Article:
So many times, there's something that should have been properly explained or properly set up, but the author doesn't bother. Perhaps she or he figures that we TV/movie watchers can be distracted and won't notice a few plot holes. "Oooh, shiny!" will take our attention away from whatever it was that needed explaining, and then we'll forget alllll about it like good little dum-dums. Sorry . . . it doesn't work for me.
The reason I have always liked "Back to the Future" so much is not just because of Michael J. Fox and Christopher Lloyd at the height of their powers. Not just because it's such a clever idea. Not just because I love that 1950s fantasy world of nostalgia and all the wonderful cars, furnishings, and clothes. No, it's because EVERYTHING is accounted for by the end of the story. Even the dog, Einstein, whom I thought might be an "oopsie" in the plot, is shown jumping out of the van at the end of the film. So every detail is explained and it's all wrapped up. Even with the "hook" for the sequel at the end, we feel satisfied and we'd have been happy with no sequel and just our own imaginations to say that they lived happily ever after.
But many, MANY books that I read today (ones that are recently published) don't bother to tie up even the easiest of loose ends, and when there's an important question to be answered, they simply ignore it if it would make things tougher to write out. Characters are Too Stupid To Live or no one mentions the elephant in the room or an important clue is torn to bits and just "oh, well" forgotten about. With just a LITTLE work and care, these problems could be corrected and the storyline could be far more memorable.
Here's an example. In a NYC-published popular recent cozy, we have a man who tells a woman to come to a particular spot and watch for him to enter a restaurant. He says he's going to sit down with some people briefly, but then has his smartphone set to go off in about five minutes, and he'll beg off. Then he will exit the restaurant and go to a blue SUV parked on the street to wait for her. The heroine is intrigued. (He's in great demand as a semi-celebrity and every date they've tried to have has been interrupted, so this is the plan for them to sneak away together and have their first real date alone.)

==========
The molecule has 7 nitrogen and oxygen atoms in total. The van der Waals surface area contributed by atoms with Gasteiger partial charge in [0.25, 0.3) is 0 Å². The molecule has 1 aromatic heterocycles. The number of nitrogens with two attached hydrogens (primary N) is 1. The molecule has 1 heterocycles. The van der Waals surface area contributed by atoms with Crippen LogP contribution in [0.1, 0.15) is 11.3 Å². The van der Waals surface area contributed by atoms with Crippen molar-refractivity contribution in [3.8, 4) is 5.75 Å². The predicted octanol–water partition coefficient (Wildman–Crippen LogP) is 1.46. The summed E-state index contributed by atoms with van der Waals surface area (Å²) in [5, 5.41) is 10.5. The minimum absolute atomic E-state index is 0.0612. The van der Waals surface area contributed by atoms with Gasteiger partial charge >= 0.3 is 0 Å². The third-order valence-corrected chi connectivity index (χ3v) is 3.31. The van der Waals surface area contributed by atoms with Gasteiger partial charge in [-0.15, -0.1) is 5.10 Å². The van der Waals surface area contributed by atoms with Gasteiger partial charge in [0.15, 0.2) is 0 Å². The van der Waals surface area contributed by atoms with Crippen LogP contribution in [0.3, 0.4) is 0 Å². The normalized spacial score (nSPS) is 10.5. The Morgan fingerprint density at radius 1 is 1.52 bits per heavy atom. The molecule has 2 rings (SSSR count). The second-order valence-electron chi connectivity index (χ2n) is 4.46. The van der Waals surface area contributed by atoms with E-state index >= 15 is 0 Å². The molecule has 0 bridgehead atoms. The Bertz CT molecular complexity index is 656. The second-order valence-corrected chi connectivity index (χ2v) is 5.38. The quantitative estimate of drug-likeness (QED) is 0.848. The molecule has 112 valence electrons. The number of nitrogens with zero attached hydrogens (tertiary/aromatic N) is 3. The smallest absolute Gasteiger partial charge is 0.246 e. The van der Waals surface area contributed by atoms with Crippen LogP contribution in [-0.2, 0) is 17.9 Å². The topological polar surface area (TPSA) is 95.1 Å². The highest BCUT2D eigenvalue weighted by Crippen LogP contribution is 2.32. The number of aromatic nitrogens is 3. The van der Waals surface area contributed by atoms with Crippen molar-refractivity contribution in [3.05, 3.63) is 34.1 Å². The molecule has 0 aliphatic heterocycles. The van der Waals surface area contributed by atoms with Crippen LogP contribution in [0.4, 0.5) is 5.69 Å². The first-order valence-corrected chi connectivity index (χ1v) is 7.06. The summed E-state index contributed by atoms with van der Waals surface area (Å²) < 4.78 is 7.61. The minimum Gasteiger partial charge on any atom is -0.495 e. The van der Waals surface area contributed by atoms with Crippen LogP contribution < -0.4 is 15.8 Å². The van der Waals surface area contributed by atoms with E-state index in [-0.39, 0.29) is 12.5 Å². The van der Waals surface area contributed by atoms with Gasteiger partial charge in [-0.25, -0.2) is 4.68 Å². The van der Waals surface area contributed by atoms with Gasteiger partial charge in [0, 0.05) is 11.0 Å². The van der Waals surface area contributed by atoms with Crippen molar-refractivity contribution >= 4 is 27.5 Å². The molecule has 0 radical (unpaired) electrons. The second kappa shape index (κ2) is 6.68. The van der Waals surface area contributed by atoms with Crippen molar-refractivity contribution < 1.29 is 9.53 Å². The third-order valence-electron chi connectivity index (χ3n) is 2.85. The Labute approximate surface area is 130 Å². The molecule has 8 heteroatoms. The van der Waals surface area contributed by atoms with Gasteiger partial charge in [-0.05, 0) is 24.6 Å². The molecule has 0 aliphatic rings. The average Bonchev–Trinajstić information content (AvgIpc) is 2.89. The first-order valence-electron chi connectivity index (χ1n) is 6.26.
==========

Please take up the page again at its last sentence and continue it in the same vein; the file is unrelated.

So the heroine goes to this spot--a Christian Science Reading Room sort of place (remember those?) where you can go inside and read, and there's no one to monitor you, and this one is on the second floor across the street from the restaurant, so it's a perfect crow's nest. No one sees her going in, no one else is there, and of course she doesn't sign in. She plays on her Android tablet until she sees him going into the restaurant. She watches as if she's a hawk who knows a bunny is about to materialize, but he doesn't emerge from the restaurant. After about forty minutes she's angry enough to want to break up that little party and/or confront him. It's nearly nine o'clock and she hasn't eaten, and he knows that. She packs up her stuff (unfortunately not leaving anything behind but buttprints on the futon) and marches into the restaurant.